From Cape Coast we went to Accra to run the marathon! Well, ok so only one guy from PCMali ran the whole thing, most of us just did the half. Survived for sure. It was fun but there was no shortage of pedestrians and traffic throughout the entire run. Accra is a great city as well. Beautiful supermarket. And restaurants… We all ate a lot in Ghana. Oops. Most people went back to Mali after Accra but three friends and I, reluctant to leave Ghana, kept going.  We went east to Hoe where we went to a monkey sanctuary (a monkey jumped on me for its banana! First time for everything!), and the tallest waterfalls in West Africa. It was incredible! The water was coming down so hard the splash was like a million needles in the back. But really an incredible experience. From Hoe we hopped on a little wooden boat across Lake Volta where we spent about 15minutes under tarps as the rain pummeled us and got a series of tro-tros (the white vans for public transportation) and another boat and more tro-tros to Kumasi. The next day we went up to Tamale and Mole national park. Unfortunately we didn’t see any elephants, only warthogs, antelopes, monkeys and the baboon that stole our bread as we swam in the hotel pool.

After Mole we spent another night in Tamale and went up to Ouagadougou, the capital of Burkina Faso. We rolled in and were immediately struck by how much it felt like Mali. Francophone for starters, in addition to really, over helpful people, much fewer paved roads and more dirt roads and the disappearance of Ghanaian quality street food.  We did however, find an amazing restaurant run by an Italian man and his Ukrainian wife, called Cappuccino. I think we spent the majority of our day in Ouaga in the air conditioning, trying various pastries and salads… I completely understand how Peace Corps volunteers gain a lot of weight when they go home. Things just taste good. Our last night in Ouaga we were hanging out on the roof when we heard some music playing. It sounded live so we decided to follow it and ended up at a nearly empty bar, save for a few customers and an amazing band. We only made it for two songs but they were a great group and had an African/ Latin sound.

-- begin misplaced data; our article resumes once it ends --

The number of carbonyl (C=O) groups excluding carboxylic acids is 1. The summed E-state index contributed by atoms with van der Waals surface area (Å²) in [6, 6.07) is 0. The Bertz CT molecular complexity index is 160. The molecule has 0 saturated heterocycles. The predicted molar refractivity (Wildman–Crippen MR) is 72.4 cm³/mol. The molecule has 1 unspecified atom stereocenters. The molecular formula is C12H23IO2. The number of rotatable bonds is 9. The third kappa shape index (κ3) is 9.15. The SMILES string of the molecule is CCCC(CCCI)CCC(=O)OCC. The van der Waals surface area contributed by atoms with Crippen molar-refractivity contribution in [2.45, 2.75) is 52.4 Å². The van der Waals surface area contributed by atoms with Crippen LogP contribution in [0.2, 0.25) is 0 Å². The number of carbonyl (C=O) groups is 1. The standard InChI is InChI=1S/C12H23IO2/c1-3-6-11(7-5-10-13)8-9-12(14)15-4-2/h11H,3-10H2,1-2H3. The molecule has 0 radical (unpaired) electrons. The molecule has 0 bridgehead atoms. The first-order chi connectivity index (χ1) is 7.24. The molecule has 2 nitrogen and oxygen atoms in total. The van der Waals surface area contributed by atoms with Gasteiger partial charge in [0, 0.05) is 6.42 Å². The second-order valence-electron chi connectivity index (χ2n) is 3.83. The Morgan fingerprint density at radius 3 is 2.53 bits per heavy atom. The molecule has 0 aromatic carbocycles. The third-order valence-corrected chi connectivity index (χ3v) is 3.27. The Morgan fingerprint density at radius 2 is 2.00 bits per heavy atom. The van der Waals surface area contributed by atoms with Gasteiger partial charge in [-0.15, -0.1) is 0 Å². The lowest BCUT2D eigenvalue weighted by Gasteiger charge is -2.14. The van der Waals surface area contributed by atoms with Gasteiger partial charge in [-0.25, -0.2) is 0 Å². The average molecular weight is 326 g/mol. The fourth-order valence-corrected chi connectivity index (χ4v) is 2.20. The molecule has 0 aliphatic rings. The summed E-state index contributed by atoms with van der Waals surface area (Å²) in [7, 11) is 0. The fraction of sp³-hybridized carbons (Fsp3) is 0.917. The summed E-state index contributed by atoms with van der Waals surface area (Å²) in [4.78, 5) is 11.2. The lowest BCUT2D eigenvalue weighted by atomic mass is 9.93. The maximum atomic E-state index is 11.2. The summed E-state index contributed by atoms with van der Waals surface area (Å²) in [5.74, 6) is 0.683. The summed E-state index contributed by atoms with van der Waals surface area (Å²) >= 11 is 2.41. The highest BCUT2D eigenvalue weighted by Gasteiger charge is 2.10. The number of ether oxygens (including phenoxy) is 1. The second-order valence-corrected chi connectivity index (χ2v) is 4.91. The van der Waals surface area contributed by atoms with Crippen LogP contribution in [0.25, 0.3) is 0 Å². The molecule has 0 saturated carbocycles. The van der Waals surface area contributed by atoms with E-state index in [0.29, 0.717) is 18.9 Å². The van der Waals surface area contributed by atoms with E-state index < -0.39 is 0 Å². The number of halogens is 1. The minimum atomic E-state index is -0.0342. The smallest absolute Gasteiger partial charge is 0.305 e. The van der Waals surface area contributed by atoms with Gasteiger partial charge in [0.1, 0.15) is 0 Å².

Unfortunately all things must end so we parted ways the following day and I made it, 27 hours later, to Sevare and two weeks at site. Site was alright although this has been a bad year for rains and my villagers (and me too) are worried about their crops. The river didn’t rise much and therefore the rice fields are not as wet as they usually are and the millet is dry dry dry. We will have to see. After 2 weeks at site I left again for Bamako and spent 5 days in Siby (60km from Bamako on the road to Guinee) rock climbing. It was an amazing trip, lots of climbing and camping, and finished off the trip with a giant hanging repel down the middle of the arch. Then it was back to Bamako, up to Sevare and back to site for me! I am working on a garden now… Hopefully it will work out! I have to keep expectations down though because what would take about 15 minutes in the US takes about 15 days over here. Sometimes, all you CAN do is wait, read, chat and drink ridiculously sweet green tea.

Also, a new stage just arrived on Monday making us like, juniors (one stage ahead us, two behind)! Not bad for 9months in country ;)

Thursday, August 11, 2011

Keep your mouth shut when biking… you never know what kind of bugs may fly in


So, let me begin with a thermometer update… I put it in the sun thinking, this will be so interesting to see how hot it gets! FAIL. I broke it. Well, I suppose if I am to be technically correct, the beaming rays of the African sun broke it. I guess that means it past 120F… I’m sorry I can’t give any more temperature reads!

Village life never changes much so I forget what I wrote about. I’ve moved on to rough embroidery instead of weaving with my neighbor lady. She’s nice but apparently the only reason we were weaving was because she had the money to buy the grass. Which is actually me buying the grass for her in an attempt to be nice but she was selling the hats and mats we were making so I didn’t feel like I should buy all her materials for her ‘business’. I don’t know what she did with the money she made but it didn’t buy more grass so I got a piece of fabric and yarn and we’re embroidering that now. It’s not beautiful but works. That’s most mornings.